Disguise as a Form of Deceit

By: Danyal Rashid


In Shakespeare's The Taming of the Shrew, characters disguise themselves, showing the theme of looking past the disguises of a person, as everything is not as it always appears.

Quote 1:

"Good sooth, even thus; therefore ha' done with words:

To me she's married, not unto my clothes:

Could I repair what she will wear in me,

As I can change these poor accoutrements,

'Twere well for Kate and better for myself.

But what a fool am I to chat with you,

When I should bid good morrow to my bride,

And seal the title with a lovely kiss!" (171)

Explanation 1:

What Petruchio says here shows that the appearance isn't always about whats on the outside, but what is on the inside. This relates back to my thesis when I said everything is not have it always appears. Even though Petruchio is dressed foolishly, to his wedding, it may show he isn't a great person, but that isn't the case.

Quote 2:

"Mistake no more: I am not Litio,

Nor a musician, as I seem to be;

But one that scorn to live in this disguise,

For such a one as leaves a gentleman,

And makes a god of such a cullion:

Know, sir, that I am call'd Hortensio." (207)

Explanation 2:

In this passage from the play, Hortensio reveals his disguise of Litio to Bianca because he realizes that he doesn't want to marry her. He realizes that Bianca isn't the percet wife that he thought she was. There are two disguises in this one quote; Hortensio as Litio, and BIanca as a perfect wife.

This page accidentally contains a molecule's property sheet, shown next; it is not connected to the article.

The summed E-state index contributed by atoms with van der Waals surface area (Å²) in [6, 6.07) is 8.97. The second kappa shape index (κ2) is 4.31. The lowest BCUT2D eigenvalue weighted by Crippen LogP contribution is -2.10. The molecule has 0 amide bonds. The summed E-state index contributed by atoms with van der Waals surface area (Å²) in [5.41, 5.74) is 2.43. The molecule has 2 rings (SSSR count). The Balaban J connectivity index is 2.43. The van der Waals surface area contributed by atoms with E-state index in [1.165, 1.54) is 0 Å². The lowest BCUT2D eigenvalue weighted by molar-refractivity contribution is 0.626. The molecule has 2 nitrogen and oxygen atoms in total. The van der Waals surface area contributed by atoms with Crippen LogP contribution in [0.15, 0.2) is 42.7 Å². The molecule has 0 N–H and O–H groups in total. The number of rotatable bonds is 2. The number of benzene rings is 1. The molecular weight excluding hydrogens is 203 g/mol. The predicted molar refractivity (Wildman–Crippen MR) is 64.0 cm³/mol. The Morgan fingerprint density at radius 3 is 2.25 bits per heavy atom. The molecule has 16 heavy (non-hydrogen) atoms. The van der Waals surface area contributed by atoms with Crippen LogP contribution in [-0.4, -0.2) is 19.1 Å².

Quote 3:

"What, you notorious villain, didst thou never see

thy master's father, Vincentio?" (257)

Explanation 3:

In this scene from the play, Vincentio finds out that Biondello was disguised as him and he gets very angry. Everyone also sees how Lucentio has been faking about his father. This shows that even though it seemed that Biondello was the real father it turned out different than it seemed

Quote 4:

"Now shall my friend Petruchio do me grace,

And offer me disguised in sober robes

To old Baptista as a schoolmaster

Well seen in music, to instruct Bianca;

That so I may, by this device, at least

Have leave and leisure to make love to her

And unsuspected court her by herself." (99)

Explanation 4:

In this scene from the play Hortensio asks Petrucio to help him disguise as Litio. Hortensio wants to disguise as Litio and teah her how to play the lute, so he can later try to marry her. Bianca just thinks that someone is giving her lessons, but what she doesn't know is that Hortensio wants to marry her.